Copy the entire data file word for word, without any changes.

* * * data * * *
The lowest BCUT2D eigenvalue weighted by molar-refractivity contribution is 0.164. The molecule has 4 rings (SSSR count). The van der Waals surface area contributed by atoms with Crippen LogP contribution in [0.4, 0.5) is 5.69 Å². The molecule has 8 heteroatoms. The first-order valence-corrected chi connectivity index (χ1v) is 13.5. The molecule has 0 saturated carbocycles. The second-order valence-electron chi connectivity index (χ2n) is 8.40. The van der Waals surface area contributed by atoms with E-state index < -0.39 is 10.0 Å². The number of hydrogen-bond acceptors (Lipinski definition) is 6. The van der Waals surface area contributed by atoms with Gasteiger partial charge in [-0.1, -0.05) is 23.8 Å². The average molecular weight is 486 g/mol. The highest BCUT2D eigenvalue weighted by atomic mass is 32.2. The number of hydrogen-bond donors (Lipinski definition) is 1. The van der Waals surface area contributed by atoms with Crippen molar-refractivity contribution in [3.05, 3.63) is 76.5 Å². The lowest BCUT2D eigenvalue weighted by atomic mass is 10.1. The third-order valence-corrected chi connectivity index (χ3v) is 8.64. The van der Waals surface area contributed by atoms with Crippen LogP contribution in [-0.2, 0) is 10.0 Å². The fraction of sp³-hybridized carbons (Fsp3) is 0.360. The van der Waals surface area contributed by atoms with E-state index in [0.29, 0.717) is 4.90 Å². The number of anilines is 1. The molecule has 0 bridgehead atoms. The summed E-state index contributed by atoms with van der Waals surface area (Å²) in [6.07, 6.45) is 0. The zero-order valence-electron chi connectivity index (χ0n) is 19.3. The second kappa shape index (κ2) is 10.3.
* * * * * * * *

The lowest BCUT2D eigenvalue weighted by molar-refractivity contribution is 0.164. The molecule has 4 rings (SSSR count). The van der Waals surface area contributed by atoms with Crippen LogP contribution in [0.4, 0.5) is 5.69 Å². The molecule has 8 heteroatoms. The first-order valence-corrected chi connectivity index (χ1v) is 13.5. The molecule has 0 saturated carbocycles. The second-order valence-electron chi connectivity index (χ2n) is 8.40. The van der Waals surface area contributed by atoms with E-state index < -0.39 is 10.0 Å². The number of hydrogen-bond acceptors (Lipinski definition) is 6. The van der Waals surface area contributed by atoms with Gasteiger partial charge in [-0.1, -0.05) is 23.8 Å². The average molecular weight is 486 g/mol. The highest BCUT2D eigenvalue weighted by atomic mass is 32.2. The number of hydrogen-bond donors (Lipinski definition) is 1. The van der Waals surface area contributed by atoms with Crippen molar-refractivity contribution in [3.05, 3.63) is 76.5 Å². The lowest BCUT2D eigenvalue weighted by atomic mass is 10.1. The third-order valence-corrected chi connectivity index (χ3v) is 8.64. The van der Waals surface area contributed by atoms with Crippen LogP contribution in [-0.2, 0) is 10.0 Å². The fraction of sp³-hybridized carbons (Fsp3) is 0.360. The van der Waals surface area contributed by atoms with E-state index in [0.29, 0.717) is 4.90 Å². The number of anilines is 1. The molecule has 0 bridgehead atoms. The summed E-state index contributed by atoms with van der Waals surface area (Å²) in [6.07, 6.45) is 0. The zero-order valence-electron chi connectivity index (χ0n) is 19.3. The second kappa shape index (κ2) is 10.3.